How Blige and Bono helped me quit my job.
A month after I turned 50, I quit my job. I said goodbye to a decent salary (as far as the non-profit sector goes) with a future untold. The poet Mary Oliver reminds us that “something brighter than money moves through our blood,” and I had sensed its pull.
I was almost nine years into my monogamous relationship with my job, and I’d been in the game long enough to know that I run on something akin to a seven to nine year itch in my professional life. And each time the push to renew, to find new shores, is different.
This time it was a desire to move overseas and be closer to my parents. The thought of uprooting myself, admittedly, was a scary one. And it was not something I could contemplate amidst the craziness of work life. I needed time to be, to breathe, to figure it out. And I was batting a half century. I had worked hard and saved like a good Indian boy is taught to, so I decided it was time to go against the grain, take a break — a sabbatical if you will — stretch my toes out and enjoy life a little more.
It was time to know what I wanted the rest of my working years to feel like. What was to be the texture of my remaining time? What was, to paraphrase Oliver, to be my “place in the family of things”?
I’d met with the retirement planner, looked at my savings, and yet walking away from a paycheck was like walking off a cliff and not knowing how far you would fall before you hit dirt. So I agonized a bit, fiddling with departure dates, and then inventing reasons to extend them.
Then one night I came across a music video of One by Mary J Blige and U2. There was so much energy in that song. I watched the video of it at least five times mesmerized by Blige and Bono and how they unleash everything they have on stage. Everything. I danced around the room, as if Blige and Bono were belting the song out just for me. It was as if a flame within had been ignited. And I said to myself, “this is it”. The next day, I gave my notice, a couple of months.
As I reflected a few days later on the bold step I had finally taken and trying to make sense of it, two lines from the song kept playing over in my head:
“Love is a temple, love is a higher law.”
But this is work we’re talking about, so what’s love got to do with it? The words of Kahlil Gibran’s Prophet gently floated into my mind: “work is love made visible.”
It dawned on me that if you no longer enjoy your work, if your heart is no longer fully in it, then there is no love — or not enough. And where there is no love there is a higher law you are not giving yourself unto. For something you will spend the best hours of your days and decades doing, you’d better be in it one hundred percent.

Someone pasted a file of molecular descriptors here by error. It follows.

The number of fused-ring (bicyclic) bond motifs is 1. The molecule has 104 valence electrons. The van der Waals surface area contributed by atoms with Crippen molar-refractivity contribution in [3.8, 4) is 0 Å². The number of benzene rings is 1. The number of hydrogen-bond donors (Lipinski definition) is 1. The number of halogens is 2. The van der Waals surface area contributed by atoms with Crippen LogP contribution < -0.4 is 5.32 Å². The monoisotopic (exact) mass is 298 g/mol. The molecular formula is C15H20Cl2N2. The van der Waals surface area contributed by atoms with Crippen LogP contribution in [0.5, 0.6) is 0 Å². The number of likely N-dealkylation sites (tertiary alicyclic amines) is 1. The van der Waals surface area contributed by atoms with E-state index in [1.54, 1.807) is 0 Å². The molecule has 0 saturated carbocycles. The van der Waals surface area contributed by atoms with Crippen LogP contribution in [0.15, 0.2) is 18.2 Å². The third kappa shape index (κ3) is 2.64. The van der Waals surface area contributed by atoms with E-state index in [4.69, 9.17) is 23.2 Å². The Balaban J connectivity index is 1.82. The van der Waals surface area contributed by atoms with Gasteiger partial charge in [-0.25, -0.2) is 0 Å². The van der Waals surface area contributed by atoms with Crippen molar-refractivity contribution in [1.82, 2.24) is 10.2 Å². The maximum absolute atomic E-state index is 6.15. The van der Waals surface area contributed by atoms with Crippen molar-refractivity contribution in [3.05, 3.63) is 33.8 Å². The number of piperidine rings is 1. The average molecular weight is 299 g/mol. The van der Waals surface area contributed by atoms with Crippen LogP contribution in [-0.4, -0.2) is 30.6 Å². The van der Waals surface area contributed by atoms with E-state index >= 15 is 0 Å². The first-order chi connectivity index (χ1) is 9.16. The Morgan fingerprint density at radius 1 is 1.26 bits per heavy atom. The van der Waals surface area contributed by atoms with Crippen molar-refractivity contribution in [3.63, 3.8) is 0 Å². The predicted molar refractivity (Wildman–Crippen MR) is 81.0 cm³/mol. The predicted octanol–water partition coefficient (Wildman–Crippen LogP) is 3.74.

And I realized that for a while now, I had not been operating fully at the level of this higher law. Instead, I had been operating by a set of man-made laws. What were some of these? That we should be grateful to have jobs. That even if things get difficult we should stick with it. That we shouldn’t quit our jobs even if they’re not as much fun anymore. That after work is when we get to do what really want. That we shouldn’t leave our jobs unless we have the next one lined up. That, what-you’re-quitting-at-fifty-?- no -one-will-hire-you line. And so on. All these invented laws by those who have never taken a leap.
Mind you, it wasn’t as if I didn’t like my work or colleagues. There were good days and bad days and most of the best days of my working life thus far. Saying goodbye to my friend and colleagues was tough and I remin amazed at their dedication to improving the lives of the poor.
But the best time to leave a party is at its peak when you’re still having fun.
Flush with the currency of freedom, I am now on a journey to discover what the work is that remains for me to do. Yes, that work, the one-hearted, one-love, fully in it, type of work that we’ve all experienced or had glimpses of. And to bring the same completeness, the hundred percent that both Blige and Bono bring on stage because that is what creates magic. And because we only have one life to do it in.
Weeks later, as I lined up to board a ferry from Boston to Provincetown to enjoy the Labor Day weekend, one of the ship’s crew men was yelling out information on the ferry schedule. Each time someone in line asked a question, he would answer good-naturedly. And then, this man, this big man with the ruddy complexion of men who work on the water, his boots anchored to the tarmac, shouted out something that signaled a nod of approval from the universe. Yes, he said, without any trace of regret in his voice, they would be sailing on Labor day to get people back and forth from the cape, because “work is love made visible.”
One Love. One Life.